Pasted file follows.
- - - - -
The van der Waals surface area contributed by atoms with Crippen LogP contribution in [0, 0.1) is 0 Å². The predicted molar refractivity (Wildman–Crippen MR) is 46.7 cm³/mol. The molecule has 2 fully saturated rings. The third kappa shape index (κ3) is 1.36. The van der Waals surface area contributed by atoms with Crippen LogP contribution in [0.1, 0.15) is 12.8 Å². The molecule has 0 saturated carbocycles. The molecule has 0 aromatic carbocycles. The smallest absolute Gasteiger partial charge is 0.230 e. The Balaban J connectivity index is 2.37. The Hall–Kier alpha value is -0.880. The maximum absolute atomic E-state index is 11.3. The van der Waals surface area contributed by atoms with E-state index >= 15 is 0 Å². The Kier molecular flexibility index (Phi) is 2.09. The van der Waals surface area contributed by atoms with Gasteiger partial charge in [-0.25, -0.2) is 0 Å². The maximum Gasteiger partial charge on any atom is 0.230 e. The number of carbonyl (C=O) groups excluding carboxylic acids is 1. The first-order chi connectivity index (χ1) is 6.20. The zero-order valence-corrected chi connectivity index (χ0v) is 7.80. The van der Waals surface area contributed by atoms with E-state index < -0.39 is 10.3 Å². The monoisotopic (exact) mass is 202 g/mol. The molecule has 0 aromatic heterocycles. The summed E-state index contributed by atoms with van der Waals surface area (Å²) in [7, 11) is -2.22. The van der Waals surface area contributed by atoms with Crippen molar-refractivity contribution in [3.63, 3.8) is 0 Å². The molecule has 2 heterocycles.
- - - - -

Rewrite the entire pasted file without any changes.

The van der Waals surface area contributed by atoms with Crippen LogP contribution in [0, 0.1) is 0 Å². The predicted molar refractivity (Wildman–Crippen MR) is 46.7 cm³/mol. The molecule has 2 fully saturated rings. The third kappa shape index (κ3) is 1.36. The van der Waals surface area contributed by atoms with Crippen LogP contribution in [0.1, 0.15) is 12.8 Å². The molecule has 0 saturated carbocycles. The molecule has 0 aromatic carbocycles. The smallest absolute Gasteiger partial charge is 0.230 e. The Balaban J connectivity index is 2.37. The Hall–Kier alpha value is -0.880. The maximum absolute atomic E-state index is 11.3. The van der Waals surface area contributed by atoms with E-state index >= 15 is 0 Å². The Kier molecular flexibility index (Phi) is 2.09. The van der Waals surface area contributed by atoms with Gasteiger partial charge in [-0.25, -0.2) is 0 Å². The maximum Gasteiger partial charge on any atom is 0.230 e. The number of carbonyl (C=O) groups excluding carboxylic acids is 1. The first-order chi connectivity index (χ1) is 6.20. The zero-order valence-corrected chi connectivity index (χ0v) is 7.80. The van der Waals surface area contributed by atoms with E-state index < -0.39 is 10.3 Å². The monoisotopic (exact) mass is 202 g/mol. The molecule has 0 aromatic heterocycles. The summed E-state index contributed by atoms with van der Waals surface area (Å²) in [7, 11) is -2.22. The van der Waals surface area contributed by atoms with Crippen molar-refractivity contribution in [3.63, 3.8) is 0 Å². The molecule has 2 heterocycles.